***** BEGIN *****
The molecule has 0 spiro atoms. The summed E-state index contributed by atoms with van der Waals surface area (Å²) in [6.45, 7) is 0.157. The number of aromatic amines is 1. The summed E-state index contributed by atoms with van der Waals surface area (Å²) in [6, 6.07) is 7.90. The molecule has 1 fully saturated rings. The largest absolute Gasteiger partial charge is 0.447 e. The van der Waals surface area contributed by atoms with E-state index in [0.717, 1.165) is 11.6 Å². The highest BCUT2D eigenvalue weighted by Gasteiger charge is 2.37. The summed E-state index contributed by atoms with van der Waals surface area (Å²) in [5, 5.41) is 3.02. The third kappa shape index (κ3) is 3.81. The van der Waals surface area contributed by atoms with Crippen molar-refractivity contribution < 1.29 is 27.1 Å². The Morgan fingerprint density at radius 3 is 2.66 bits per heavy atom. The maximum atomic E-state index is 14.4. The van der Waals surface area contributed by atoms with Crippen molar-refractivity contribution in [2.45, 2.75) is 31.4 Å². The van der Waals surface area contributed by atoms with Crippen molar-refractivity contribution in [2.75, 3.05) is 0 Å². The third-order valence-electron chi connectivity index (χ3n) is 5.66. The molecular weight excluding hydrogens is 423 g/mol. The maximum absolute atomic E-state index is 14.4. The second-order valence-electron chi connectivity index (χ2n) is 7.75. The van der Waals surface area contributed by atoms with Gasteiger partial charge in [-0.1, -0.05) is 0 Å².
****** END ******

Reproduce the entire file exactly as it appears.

The molecule has 0 spiro atoms. The summed E-state index contributed by atoms with van der Waals surface area (Å²) in [6.45, 7) is 0.157. The number of aromatic amines is 1. The summed E-state index contributed by atoms with van der Waals surface area (Å²) in [6, 6.07) is 7.90. The molecule has 1 fully saturated rings. The largest absolute Gasteiger partial charge is 0.447 e. The van der Waals surface area contributed by atoms with E-state index in [0.717, 1.165) is 11.6 Å². The highest BCUT2D eigenvalue weighted by Gasteiger charge is 2.37. The summed E-state index contributed by atoms with van der Waals surface area (Å²) in [5, 5.41) is 3.02. The third kappa shape index (κ3) is 3.81. The van der Waals surface area contributed by atoms with Crippen molar-refractivity contribution < 1.29 is 27.1 Å². The Morgan fingerprint density at radius 3 is 2.66 bits per heavy atom. The maximum atomic E-state index is 14.4. The van der Waals surface area contributed by atoms with Crippen molar-refractivity contribution in [2.45, 2.75) is 31.4 Å². The van der Waals surface area contributed by atoms with Crippen molar-refractivity contribution in [2.75, 3.05) is 0 Å². The third-order valence-electron chi connectivity index (χ3n) is 5.66. The molecular weight excluding hydrogens is 423 g/mol. The maximum absolute atomic E-state index is 14.4. The second-order valence-electron chi connectivity index (χ2n) is 7.75. The van der Waals surface area contributed by atoms with Gasteiger partial charge in [-0.1, -0.05) is 0 Å².